These techniques can help to empower a mom to communicate with her baby and to feel more confident and positive. (Massage therapists employed or contracted with hospitals should possess a liability insurance policy that covers many modalities and protects them in case of client accident or injury.)
Treating mom with CST during pregnancy allows her to be in more optimum condition for an optimal birth experience and more confident.
This is true also for the father or other parent.
I attended a birth where the father was a jet fighter pilot in the military. Dad had attended a few of mom and baby’s CST sessions during pregnancy. He went from being hands-off, sit-back kind of dad to fully involved in the pregnancy and birth.
One of the most positive and powerful things I’ve ever heard in all the hundreds of births I’ve attended, was this dad at every one of mom’s strong contractions leaning into her belly and saying to baby, “Mom’s power-hugging you out … one more power hug.”
CranioSacral Therapy for Pregnancy
More often than not, we hear of the struggle and difficulty surrounding birth. With the help of CST before and during labor it is possible for baby’s journey and entrance into the world to be a more positive experience.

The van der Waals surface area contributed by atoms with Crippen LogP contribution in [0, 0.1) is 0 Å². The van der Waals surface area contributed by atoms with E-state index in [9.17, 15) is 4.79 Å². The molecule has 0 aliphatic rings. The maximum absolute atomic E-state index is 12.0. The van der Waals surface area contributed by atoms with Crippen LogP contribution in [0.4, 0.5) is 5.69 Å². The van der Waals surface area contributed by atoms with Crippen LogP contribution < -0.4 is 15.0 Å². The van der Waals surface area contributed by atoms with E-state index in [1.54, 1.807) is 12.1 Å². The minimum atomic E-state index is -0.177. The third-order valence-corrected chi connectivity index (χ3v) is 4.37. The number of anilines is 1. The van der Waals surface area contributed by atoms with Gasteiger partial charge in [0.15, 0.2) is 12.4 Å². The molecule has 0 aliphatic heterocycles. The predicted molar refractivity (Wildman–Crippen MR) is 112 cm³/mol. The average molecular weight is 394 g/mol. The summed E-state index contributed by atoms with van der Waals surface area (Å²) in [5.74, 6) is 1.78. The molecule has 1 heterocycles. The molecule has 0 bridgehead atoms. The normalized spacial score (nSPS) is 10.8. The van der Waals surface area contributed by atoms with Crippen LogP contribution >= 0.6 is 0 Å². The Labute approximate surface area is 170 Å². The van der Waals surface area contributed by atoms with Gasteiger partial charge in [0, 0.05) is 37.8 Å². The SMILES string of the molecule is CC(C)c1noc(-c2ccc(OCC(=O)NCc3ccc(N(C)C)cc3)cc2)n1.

It is important to stay tuned into the baby as well as mom. A mother doesn’t just give birth; birth is an interaction between two human beings, the mother and her baby.
Realizing that baby’s journey is also a tidal wave of sensation, a sensory experience so vast we can barely conceive of it.
A vaginal delivery represents baby’s first CST treatment, spinal mobilization, myoneural system treatment and sensory-stimulation session plus more—all to prepare the baby for transition from life in the womb to the outside world.
Helping women feel less fear and more confidence can empower moms-to-be to remember how miraculous their bodies are.
“With the use of CranioSacral Therapy, I found I was confident in birth and was able to recover from my delivery within hours as compared to the weeks that it took with my previous two pregnancies,” said client “Cathy.”
Through the ongoing use of CST during pregnancy and delivery, the following findings have been noted:
- CST has been able to be used instead of Pitocin to both start or augment labor.
- Adequate progress for the active phase of the first stage of labor (4-10 cm dilation) – 1.0 cm per hour – mothers receiving CST have not shown any evidence of prolonged labor.
- Infants born to those mothers who have received epidurals have shown non-negative effects of the epidural.
- While having a baby quickly may imply more efficiency, speed is not necessarily a sought-after goal. Optimizing whatever time it takes is the goal.